Friday, June 10, 2016

Geometric Constructions

Some of my fondest memories of being at my grandparents' house are of pencils, t-squares, the scent of WD-40. I loved being out in the garage with my grandpa, a former drafting and technical drawing teacher, as he was fascinating to me- it seemed like art.  And above all, I knew it was something that he loved. When he was working, you could see his whole demeanor relax. He was focused on something entirely outside himself, almost a form of therapy for him. Since I first learned geometric constructions as a teenager,I always associated the act of geometric construction with my time spent in my grandpa's garage. 

My first experience teaching geometric constructions was anything but therapeutic. I was teaching a group of students who were repeating geometry and had no interest in an overenthusiastic 21 year old trying to teach them a skill they felt they'd never use. I will never forget them moment a girl stood up and said, "Look at this b*tch up here preaching" as I over-enthusiastically tried to get them invested in bisecting a line. My next experience was with a group of highly accelerated 8th graders who would gobble up anything I asked them to attempt. It was cool because it was math and because I asked them to do it. 

Next year I will be in a less extreme geometric situation, so I'm trying to start from the beginning and figure out a way to make this as relevant as possible for my kiddos. Here's where I'm starting:

Instinct #1: Math Nerd Prospective
I had a professor in college who always said "the history of math is the history of the world." Major events in mathematics and science innovation are so closely tied with major events in history and geometry has a fascinating one. How can you not love a good story about Euclid and Poincare and all the other amazing geometers who have battled over things like the parallel postulate??? Unless you're 16. And focussed on your football game Friday night. Or the boy sitting in front of you in class. Got it....might need a different approach.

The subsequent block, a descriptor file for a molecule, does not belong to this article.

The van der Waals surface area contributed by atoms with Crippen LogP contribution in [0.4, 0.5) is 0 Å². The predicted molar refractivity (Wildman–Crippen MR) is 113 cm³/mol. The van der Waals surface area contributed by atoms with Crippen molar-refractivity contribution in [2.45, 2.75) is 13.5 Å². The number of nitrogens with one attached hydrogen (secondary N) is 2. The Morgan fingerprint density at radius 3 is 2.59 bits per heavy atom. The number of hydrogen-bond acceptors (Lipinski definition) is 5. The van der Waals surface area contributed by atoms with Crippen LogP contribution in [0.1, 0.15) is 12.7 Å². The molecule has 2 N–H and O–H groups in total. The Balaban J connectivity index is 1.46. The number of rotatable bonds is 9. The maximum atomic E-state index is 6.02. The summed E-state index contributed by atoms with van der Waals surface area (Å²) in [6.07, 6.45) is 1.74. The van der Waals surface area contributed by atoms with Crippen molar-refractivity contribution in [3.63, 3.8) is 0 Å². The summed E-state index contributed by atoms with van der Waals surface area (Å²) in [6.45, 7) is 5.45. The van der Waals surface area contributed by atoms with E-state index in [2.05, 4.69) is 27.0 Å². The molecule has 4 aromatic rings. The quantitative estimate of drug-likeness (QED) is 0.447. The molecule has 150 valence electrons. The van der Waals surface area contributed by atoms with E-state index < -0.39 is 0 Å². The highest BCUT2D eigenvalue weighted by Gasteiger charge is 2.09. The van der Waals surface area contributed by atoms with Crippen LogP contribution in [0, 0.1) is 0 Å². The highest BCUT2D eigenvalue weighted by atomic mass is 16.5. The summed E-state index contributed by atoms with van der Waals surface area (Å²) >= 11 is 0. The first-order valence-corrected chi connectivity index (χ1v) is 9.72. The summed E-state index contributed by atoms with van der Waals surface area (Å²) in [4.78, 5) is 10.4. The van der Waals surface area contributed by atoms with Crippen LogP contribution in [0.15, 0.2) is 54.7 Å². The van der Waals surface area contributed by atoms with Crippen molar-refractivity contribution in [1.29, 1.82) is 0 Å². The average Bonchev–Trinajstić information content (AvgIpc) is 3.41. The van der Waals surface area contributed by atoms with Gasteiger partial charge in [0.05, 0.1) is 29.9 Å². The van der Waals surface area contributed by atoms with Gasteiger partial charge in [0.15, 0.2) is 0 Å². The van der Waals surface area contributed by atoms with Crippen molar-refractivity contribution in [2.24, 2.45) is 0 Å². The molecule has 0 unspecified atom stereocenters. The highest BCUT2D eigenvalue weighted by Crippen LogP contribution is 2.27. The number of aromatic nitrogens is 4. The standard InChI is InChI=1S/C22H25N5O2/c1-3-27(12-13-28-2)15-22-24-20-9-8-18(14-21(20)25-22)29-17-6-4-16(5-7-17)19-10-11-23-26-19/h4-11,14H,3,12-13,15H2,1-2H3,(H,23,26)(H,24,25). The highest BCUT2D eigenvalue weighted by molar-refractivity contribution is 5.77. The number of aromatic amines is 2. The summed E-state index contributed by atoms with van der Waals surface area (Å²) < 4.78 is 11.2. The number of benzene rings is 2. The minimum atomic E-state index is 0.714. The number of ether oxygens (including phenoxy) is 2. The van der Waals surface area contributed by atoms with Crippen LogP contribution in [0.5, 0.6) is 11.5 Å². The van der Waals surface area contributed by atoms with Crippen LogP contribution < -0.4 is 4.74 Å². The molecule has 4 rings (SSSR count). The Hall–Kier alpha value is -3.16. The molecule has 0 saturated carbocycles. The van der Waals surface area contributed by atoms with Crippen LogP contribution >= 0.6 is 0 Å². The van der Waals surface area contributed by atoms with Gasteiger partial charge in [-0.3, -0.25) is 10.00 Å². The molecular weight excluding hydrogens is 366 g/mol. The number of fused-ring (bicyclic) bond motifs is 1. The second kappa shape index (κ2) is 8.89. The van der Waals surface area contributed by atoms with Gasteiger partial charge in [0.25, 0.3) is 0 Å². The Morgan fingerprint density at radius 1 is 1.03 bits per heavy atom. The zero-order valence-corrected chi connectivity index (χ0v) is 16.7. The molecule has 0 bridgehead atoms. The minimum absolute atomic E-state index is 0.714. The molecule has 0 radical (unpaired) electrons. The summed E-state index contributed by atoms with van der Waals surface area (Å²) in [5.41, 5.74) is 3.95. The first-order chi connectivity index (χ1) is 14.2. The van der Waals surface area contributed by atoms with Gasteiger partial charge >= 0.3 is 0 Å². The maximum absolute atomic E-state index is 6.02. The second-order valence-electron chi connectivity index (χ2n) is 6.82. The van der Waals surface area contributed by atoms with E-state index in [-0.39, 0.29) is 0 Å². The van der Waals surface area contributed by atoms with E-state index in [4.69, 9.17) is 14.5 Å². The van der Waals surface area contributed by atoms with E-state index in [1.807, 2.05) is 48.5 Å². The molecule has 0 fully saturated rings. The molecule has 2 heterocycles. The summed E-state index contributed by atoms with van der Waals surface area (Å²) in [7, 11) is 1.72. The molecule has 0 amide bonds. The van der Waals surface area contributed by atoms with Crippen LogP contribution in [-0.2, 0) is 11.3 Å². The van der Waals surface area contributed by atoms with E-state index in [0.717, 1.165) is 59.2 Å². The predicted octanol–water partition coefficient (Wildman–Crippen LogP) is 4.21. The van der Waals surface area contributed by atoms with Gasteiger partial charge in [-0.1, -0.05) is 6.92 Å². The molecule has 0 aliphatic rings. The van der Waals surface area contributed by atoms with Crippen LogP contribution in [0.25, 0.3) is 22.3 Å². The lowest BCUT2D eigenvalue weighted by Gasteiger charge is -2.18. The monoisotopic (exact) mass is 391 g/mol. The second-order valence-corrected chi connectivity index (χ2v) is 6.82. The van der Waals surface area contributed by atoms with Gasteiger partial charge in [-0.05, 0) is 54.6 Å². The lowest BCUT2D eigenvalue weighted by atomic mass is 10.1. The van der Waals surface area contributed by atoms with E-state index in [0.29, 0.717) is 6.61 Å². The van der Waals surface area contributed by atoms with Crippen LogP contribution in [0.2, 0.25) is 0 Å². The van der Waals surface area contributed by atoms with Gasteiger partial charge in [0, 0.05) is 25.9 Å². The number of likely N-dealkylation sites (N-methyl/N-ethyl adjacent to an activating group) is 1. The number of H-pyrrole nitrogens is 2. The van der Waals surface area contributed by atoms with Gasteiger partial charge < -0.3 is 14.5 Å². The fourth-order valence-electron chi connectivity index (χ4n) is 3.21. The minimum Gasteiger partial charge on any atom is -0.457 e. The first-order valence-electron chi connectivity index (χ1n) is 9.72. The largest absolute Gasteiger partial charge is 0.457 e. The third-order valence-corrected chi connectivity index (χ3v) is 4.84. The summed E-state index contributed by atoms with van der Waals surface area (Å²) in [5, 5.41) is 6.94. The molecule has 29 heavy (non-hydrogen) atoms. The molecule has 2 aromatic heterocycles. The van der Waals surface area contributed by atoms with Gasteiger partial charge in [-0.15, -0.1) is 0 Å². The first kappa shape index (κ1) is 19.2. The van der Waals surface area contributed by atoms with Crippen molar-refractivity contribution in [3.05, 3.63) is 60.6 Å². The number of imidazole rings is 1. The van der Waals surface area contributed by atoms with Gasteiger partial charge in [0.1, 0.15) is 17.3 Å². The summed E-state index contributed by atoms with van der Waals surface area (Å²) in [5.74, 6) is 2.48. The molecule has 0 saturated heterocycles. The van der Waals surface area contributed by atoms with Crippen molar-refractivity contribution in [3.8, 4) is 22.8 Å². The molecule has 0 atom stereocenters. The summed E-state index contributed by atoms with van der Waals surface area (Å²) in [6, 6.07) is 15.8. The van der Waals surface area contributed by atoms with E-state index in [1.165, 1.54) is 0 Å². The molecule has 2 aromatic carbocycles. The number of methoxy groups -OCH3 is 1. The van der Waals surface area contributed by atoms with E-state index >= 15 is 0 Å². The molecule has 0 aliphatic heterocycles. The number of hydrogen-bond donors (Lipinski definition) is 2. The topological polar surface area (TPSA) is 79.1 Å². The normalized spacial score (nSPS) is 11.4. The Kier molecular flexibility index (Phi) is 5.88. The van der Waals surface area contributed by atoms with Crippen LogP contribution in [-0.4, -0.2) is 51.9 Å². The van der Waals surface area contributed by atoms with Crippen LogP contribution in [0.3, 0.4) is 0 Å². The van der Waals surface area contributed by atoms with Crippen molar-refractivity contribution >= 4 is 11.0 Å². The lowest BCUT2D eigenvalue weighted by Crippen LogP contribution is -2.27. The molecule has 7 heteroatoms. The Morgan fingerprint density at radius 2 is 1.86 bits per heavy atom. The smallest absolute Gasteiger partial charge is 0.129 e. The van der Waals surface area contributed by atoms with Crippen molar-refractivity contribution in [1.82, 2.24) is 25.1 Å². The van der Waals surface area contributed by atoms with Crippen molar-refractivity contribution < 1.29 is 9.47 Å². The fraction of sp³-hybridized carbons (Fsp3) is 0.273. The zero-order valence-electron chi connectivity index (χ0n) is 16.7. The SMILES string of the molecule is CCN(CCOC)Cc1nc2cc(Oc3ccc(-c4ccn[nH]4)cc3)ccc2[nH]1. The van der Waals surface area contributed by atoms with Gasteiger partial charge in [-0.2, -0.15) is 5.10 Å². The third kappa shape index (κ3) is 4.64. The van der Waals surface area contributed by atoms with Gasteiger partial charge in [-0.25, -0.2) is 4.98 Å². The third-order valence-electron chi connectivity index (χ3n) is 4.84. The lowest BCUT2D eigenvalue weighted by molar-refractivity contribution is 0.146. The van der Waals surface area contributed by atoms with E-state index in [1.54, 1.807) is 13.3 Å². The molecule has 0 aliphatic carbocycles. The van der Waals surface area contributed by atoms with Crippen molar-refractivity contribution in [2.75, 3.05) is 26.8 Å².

Instinct #2: Applications to Drafting and Architecture
With my Grandpa in mind, I contacted our drafting teacher to get her perspective. She said to think about building and construction.  
"You could look at building roof trusses with balsa wood or bass wood.  With the demise of pencil drawing and going almost all AutoCAD I don't teach my kids how to do this anymore.  The computer does it for them. "
So while it's a foundational skill for a lot of careers, it's not something that's obviously useful with all the new technology. Our drafting teacher followed up with a comment that I loved...
"I, of course, still like to draw with tools though seldom do.  The focus required is kind of meditative.  I did actually demo a complete drawing using tools and the kids were amazed I did it faster than they draw on the computer.  Some times it is fun and instructive to show off." 
This is something I want to make sure I hit in class. There are some kids who will identify with the hands on, fascinating process of creating something that is exact. There will also be kids who are more into the technological aspects to help them see the why. 

Preliminary Thoughts: 
A lot of the idea behind the history of math is creating restrictions (axiomatic system) and seeing the results that follow from it. It's why I love this Geometric Constructions Game that I found through Crazy Math Teacher Lady Kids are put under restrictions and need to try to create the objects in the fewest moves possible. I love how open ended this game is and for an honors class I can see this becoming a huge competition. However, for my standard kids I'm trying to develop some entry points to help them connect what they're doing with the mathematics. I spent most of this week researching and talking to peers. I'll be designing some entry level activities  and hopefully some PBL scenarios for next week!